Rising Out of Poverty
WebQuestPrint this Page
- Subject(s): Social Studies & Geography
- Grade Level(s): 6–8, 9–12
- Related Publication: Global Issues | Poverty
This interactive WebQuest is a component of Coverdell World Wise Schools' Global Issues module. Students focus on poverty as a critical global issue and explore the development of income-generating activities as an avenue for alleviating poverty at the community level. Students take the role of a Peace Corps Volunteer serving in a community with a high poverty rate and few economic opportunities. After analyzing data on domestic and international poverty, the effects of poverty on individuals and communities, and approaches to rising out of poverty through economic development, students present an idea for a culturally-appropriate product or service to generate income for their host community.
More about how Peace Corps Volunteers address global issues:
More about poverty in the world:
- United Nations Development Programme: Poverty Reduction
- United Nations Millennium Development Goals: Eradicate Extreme Poverty and Hunger
- U.S. Agency for International Development: Economic Growth and Trade
- The World Bank: Poverty Reduction and Equity
More about poverty in the U.S.:
- U.S. Census Bureau: Poverty
- U.S. Department of Health and Human Services: Poverty Guidelines, Research and Measurement
- Students will generate their own definitions of poverty
- Students will use data and maps to draw conclusions about the global impacts of poverty
- Students will discuss the role of economic opportunities close to home in alleviating poverty
- Students will develop and present a feasible idea for an income-generating activity within the context of a given community
- Copies of worksheets (1 per student or group)
- Student access to computers with Internet and audio
Teacher preparation: Preview Coverdell World Wise Schools' global issues page on poverty, including the introductory video to poverty as a global issue.
- Begin by discussing students' background knowledge related poverty in their own community, the U.S., and the world. What are the challenges for people who live in poverty? Why is it an urgent issue to address?
- Explain to students that they will be engaging in a WebQuest, in which they will take the role of a Peace Corps Volunteer working to alleviate poverty in their host community by developing a product or service to help generate income. If students are unfamiliar with Peace Corps, view the video A Legacy of Service.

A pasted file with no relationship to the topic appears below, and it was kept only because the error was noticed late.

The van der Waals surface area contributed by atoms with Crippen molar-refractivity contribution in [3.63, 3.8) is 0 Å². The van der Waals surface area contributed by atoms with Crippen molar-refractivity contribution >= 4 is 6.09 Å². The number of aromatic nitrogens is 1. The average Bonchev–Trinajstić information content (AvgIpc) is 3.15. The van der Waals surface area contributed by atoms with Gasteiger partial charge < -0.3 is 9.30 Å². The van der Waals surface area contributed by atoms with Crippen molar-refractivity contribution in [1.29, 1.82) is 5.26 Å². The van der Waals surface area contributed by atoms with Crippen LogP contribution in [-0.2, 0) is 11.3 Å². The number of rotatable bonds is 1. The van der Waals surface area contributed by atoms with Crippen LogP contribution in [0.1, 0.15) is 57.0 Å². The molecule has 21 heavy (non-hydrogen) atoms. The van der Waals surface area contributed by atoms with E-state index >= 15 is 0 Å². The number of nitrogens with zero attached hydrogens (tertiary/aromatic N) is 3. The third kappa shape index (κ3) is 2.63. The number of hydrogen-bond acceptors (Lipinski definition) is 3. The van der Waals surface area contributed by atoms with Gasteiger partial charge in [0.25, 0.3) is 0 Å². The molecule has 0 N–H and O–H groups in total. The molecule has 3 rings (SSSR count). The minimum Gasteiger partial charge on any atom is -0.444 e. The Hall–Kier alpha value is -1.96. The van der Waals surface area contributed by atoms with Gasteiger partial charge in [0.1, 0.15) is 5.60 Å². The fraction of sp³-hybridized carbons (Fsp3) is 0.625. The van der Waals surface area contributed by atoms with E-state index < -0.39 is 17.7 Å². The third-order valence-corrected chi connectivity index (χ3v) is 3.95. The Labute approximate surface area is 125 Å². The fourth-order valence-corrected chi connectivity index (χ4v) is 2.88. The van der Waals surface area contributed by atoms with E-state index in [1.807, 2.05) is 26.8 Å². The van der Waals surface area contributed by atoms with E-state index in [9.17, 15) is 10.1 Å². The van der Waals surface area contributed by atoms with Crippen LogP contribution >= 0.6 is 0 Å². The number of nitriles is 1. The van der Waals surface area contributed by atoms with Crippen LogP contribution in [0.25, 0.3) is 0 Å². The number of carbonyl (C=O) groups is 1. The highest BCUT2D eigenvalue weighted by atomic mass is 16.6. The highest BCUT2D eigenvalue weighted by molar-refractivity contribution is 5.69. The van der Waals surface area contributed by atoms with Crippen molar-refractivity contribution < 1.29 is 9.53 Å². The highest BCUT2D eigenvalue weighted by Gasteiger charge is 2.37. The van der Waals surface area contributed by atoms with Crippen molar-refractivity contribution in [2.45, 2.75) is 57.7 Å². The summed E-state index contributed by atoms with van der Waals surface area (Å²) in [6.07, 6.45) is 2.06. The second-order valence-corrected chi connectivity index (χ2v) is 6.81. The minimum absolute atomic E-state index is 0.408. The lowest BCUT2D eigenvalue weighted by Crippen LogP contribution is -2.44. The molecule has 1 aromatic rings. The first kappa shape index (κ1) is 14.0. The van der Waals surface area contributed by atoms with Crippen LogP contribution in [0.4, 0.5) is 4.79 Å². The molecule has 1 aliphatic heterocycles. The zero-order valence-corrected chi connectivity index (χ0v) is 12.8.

- In the computer lab, direct students to the Rising Out of Poverty WebQuest. On the Student Page, read the Introduction and Task sections together, demonstrating how to navigate through the WebQuest and collect information requested on the data collection sheet.
- Allow time for students to work on the WebQuest independently, in pairs, or in small groups. Provide assistance to students as needed during their work time.
- Once all student groups have completed the Procedures section and previewed the Evaluation section, invite groups to present their income-generation ideas to the class. While presenters take the role of Peace Corps Volunteers, the audience can take the role of community members asking questions about the plan.
- Use the questions in the Conclusion section of the WebQuest to guide a class discussion, or ask for students' verbal or written reflections.
- To engage students in further interdisciplinary exploration, see the additional teaching suggestions.
Framework and Standards
- Poverty is a critical global issue requiring global collaboration to address.
- Living in poverty affects many facets of a person's well-being.
- Improving access to economic opportunities has the potential to help alleviate poverty.
- Poverty is not a permanent condition; individuals and communities can rise out of poverty.
- What is poverty?
- How does poverty impact individuals, families, and communities?
- How can economic opportunities close to home help alleviate poverty in communities?
- How can I help to alleviate poverty locally and globally?
National Curriculum Standards for Social Studies
Thematic Strand VII: Production, Distribution, and Consumption
- Ask and find answers to questions about the production and consumption of goods and services in the state and nation, and in a global context
- Gather and analyze data on economic issues, and use critical thinking in making recommendations
Thematic Strand IX: Global Connections
- Use maps, charts, and databases to explore patterns and predict trends regarding global connections at the community, state, or national level
- Explore the causes, consequences, and possible solutions related to persistent, current, and emerging global issues
Common Core State Standards for English Language Arts
Literacy in History/Social Studies
- Integration of Knowledge and Ideas: Integrate visual information (e.g., in charts, graphs, photographs, videos, or maps) with other information in print and digital texts.
Speaking and Listening
- Presentation of Knowledge and Ideas: Present claims and findings in a focused, coherent manner with pertinent descriptions, facts, details, and examples; use appropriate eye contact, adequate volume, and clear pronunciation.